Mercy Johnson’s ban: Movie marketers break silence

on   /   in Home Video People 12:15 am   /   Comments

*Mercy Johnson

*Mercy Johnson

The last may not have been heard in respect of the controversy surrounding the alleged  ban of the star actress, Mercy Johnson last year by the  movie marketers.

It was gathered during the week that the marketers have vowed not to lift the ban until  the actress has  tendered  a letter of apology to them through their  umbrella body, Film and Video Producers and Marketers Association of Nigeria, FVPMAN.

But HVP’s findings, howeverrevealed that all is not well with the rank and file in the marketers’ body since they slammed the ban on the actress for being expensive.

According to a reliable source, while the chairman of the Lagos State chapter of the association, Mr Nobert Ajaegbu granted an interview last year, disowing  the proposed ban of the actress, his aggrieved members who were dissatisfied with his action have refused to pay their dues to the association.

Following this development, Mr. Ajaegbu is said to have changed his position in order to give  peace a chance. He told HVP that he decided to retrace his steps after he found out that  Mercy Johnson actually committed all the things she was accused of.

“It was a case of established indiscipline on the part of Mercy Johnson,”Ajaegbu said. Meanwhile,in a statement made available to HVP, Ajaegbu  who doubles as FVPMAN spokesman, addressed  some of the salient issues surrounding Mercy’s  alleged ban.

According to him, “We did not ban Mercy because; we have resolved never to play ourselves god in any one’s life.

We only resolved to severe our business relationship with her because she have shown strong disregard to the rules of professional conduct and abuse on the terms of  production contracts.”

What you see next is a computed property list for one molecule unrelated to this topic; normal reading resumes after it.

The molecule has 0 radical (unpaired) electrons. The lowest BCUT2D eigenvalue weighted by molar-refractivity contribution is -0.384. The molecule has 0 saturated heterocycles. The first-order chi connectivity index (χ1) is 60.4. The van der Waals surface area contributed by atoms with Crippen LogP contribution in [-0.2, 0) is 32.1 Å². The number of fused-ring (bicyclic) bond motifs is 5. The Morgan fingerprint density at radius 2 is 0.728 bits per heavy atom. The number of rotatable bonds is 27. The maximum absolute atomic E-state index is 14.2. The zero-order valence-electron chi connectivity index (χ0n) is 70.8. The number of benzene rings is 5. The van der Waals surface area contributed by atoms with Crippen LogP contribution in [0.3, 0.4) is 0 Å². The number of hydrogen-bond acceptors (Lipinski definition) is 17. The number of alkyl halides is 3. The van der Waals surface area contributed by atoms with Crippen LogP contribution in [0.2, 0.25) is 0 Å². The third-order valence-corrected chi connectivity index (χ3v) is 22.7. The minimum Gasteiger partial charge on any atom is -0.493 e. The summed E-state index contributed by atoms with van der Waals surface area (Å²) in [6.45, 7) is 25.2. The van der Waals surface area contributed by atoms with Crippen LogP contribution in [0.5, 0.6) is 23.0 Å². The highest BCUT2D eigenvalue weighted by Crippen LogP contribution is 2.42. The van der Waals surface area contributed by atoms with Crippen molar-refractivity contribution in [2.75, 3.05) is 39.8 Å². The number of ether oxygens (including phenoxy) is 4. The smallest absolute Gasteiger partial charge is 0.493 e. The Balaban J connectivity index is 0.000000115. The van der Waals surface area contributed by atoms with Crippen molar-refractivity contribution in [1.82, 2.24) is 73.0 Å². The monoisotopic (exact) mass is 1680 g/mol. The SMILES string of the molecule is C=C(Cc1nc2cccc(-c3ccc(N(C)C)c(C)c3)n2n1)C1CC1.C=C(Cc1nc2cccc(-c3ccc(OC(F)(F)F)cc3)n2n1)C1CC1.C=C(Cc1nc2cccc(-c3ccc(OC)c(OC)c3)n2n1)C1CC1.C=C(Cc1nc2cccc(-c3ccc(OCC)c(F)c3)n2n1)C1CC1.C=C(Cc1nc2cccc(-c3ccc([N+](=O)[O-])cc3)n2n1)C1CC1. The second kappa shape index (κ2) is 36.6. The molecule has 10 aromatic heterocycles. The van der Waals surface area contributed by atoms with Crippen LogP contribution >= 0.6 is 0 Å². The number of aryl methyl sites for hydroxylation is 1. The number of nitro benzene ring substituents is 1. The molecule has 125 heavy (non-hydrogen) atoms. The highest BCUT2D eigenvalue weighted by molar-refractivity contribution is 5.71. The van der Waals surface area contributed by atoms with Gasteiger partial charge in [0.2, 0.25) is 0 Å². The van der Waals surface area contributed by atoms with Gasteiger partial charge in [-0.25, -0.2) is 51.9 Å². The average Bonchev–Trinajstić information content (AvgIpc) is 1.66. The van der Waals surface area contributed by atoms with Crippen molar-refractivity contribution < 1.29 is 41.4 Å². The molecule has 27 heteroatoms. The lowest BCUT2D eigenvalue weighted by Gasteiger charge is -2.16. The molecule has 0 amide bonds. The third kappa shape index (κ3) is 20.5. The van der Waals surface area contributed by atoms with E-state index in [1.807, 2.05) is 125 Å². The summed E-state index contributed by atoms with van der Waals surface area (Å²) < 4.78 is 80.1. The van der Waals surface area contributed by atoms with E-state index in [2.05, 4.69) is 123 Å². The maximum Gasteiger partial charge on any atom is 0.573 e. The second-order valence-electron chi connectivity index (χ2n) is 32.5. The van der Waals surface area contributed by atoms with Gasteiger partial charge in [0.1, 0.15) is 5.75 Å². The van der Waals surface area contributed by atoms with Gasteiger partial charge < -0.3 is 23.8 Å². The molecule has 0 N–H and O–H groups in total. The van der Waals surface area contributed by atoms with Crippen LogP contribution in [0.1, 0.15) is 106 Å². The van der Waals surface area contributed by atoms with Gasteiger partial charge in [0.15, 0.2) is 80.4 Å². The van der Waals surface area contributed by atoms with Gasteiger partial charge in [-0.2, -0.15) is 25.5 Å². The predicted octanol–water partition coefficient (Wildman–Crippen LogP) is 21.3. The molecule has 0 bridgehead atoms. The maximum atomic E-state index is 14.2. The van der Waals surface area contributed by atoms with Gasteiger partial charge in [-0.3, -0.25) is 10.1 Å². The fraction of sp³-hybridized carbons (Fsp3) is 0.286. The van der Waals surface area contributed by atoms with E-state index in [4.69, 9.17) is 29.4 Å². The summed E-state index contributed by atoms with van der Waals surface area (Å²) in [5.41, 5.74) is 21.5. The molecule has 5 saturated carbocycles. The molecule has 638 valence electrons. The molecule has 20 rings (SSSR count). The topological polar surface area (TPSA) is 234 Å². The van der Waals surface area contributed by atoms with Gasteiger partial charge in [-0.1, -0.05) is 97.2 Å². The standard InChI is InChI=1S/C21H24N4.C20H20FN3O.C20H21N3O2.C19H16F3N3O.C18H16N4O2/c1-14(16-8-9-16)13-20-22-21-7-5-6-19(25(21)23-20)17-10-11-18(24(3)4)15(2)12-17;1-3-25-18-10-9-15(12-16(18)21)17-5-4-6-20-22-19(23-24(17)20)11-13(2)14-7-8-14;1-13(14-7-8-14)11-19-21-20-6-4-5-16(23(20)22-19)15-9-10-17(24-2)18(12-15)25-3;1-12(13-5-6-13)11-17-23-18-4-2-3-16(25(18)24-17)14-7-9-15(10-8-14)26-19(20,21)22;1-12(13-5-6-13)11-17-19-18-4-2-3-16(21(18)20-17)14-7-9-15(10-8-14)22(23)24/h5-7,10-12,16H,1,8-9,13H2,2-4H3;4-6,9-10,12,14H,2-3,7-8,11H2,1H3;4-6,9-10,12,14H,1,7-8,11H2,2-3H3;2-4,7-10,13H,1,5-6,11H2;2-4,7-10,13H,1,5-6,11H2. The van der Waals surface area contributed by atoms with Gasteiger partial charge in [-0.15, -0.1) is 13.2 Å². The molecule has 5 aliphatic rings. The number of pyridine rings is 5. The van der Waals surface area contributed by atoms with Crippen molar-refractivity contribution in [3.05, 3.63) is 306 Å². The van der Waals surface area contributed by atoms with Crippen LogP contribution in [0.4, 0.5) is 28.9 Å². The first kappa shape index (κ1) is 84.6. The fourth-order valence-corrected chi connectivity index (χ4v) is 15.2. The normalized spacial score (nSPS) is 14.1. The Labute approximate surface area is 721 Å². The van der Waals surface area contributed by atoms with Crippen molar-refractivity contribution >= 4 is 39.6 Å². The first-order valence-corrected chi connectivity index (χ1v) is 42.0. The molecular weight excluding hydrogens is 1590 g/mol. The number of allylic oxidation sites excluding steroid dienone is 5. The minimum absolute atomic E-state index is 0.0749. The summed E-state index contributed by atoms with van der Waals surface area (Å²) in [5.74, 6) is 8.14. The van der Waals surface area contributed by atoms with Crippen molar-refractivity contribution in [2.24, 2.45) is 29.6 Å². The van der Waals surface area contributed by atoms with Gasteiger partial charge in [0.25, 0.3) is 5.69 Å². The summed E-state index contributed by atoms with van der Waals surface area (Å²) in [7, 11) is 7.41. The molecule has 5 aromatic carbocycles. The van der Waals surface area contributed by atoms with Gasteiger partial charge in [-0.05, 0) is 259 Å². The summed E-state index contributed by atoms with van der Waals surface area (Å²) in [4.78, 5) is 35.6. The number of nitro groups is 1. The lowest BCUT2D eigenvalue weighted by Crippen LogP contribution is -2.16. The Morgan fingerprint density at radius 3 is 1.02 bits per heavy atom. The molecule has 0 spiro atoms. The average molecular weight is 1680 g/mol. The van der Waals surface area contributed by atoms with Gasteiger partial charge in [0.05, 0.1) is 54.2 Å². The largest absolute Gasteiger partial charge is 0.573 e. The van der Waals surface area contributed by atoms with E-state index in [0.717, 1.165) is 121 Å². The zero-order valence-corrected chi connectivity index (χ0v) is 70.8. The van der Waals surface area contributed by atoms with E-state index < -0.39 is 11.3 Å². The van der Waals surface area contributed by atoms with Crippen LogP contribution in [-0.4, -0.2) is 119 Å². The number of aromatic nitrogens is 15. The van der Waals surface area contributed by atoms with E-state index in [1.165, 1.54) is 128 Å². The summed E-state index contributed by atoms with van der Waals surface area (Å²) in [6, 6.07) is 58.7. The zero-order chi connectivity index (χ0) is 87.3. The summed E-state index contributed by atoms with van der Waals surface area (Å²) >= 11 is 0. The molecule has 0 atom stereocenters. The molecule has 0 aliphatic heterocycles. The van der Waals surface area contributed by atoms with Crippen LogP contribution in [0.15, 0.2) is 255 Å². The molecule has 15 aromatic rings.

Ajaegbu said, the ban was a “factor of mixed truth and falsehood.”

‘The issue in question has no bearing on her fee or charges as widely speculated. It is a function of misconduct, unjust and unfair treatment of film producers.  We are obviously not agitated over what Mercy is being paid because, we pay the bills.

We are strongly agitated because we anticipate that professional justification ought to have been given to the contract to act or perform. We believe that the sanctity of contract ought to have been respected.

The facts as we know before are that some of our members contracted Mercy at a particular scale of charge, when she collected money from higher bidders, she disregarded the contracts at lesser price and to some, she gave stringent and unprofessional conditions.

We had written a letter to her in this regard about a year ago. The letter was a private advice from our union as well as a caution. We thought it wise to first caution her in case it was an unconscious attitude.

Her inconsiderate attitude of disregarding this untold hardship on producers leaves us with no option, than to severe this uncommon relationship.

It is not a ban, but simply a survival strategy. We took our time to investigate these allegations and came to the conclusion that they are not spurious. We did strong internal engagements, disagreements before arriving at the actual prove of facts relating to this issue.

Since the speculation in late October, last year, we had anticipated her to demonstrate some sort of remorse.

What we see is more of blackmail and ridicule. What is said to the world by her publicist was the tale of how we are unable to afford her charges or  portray  our people as envious of what she is being paid.”

    Print       Email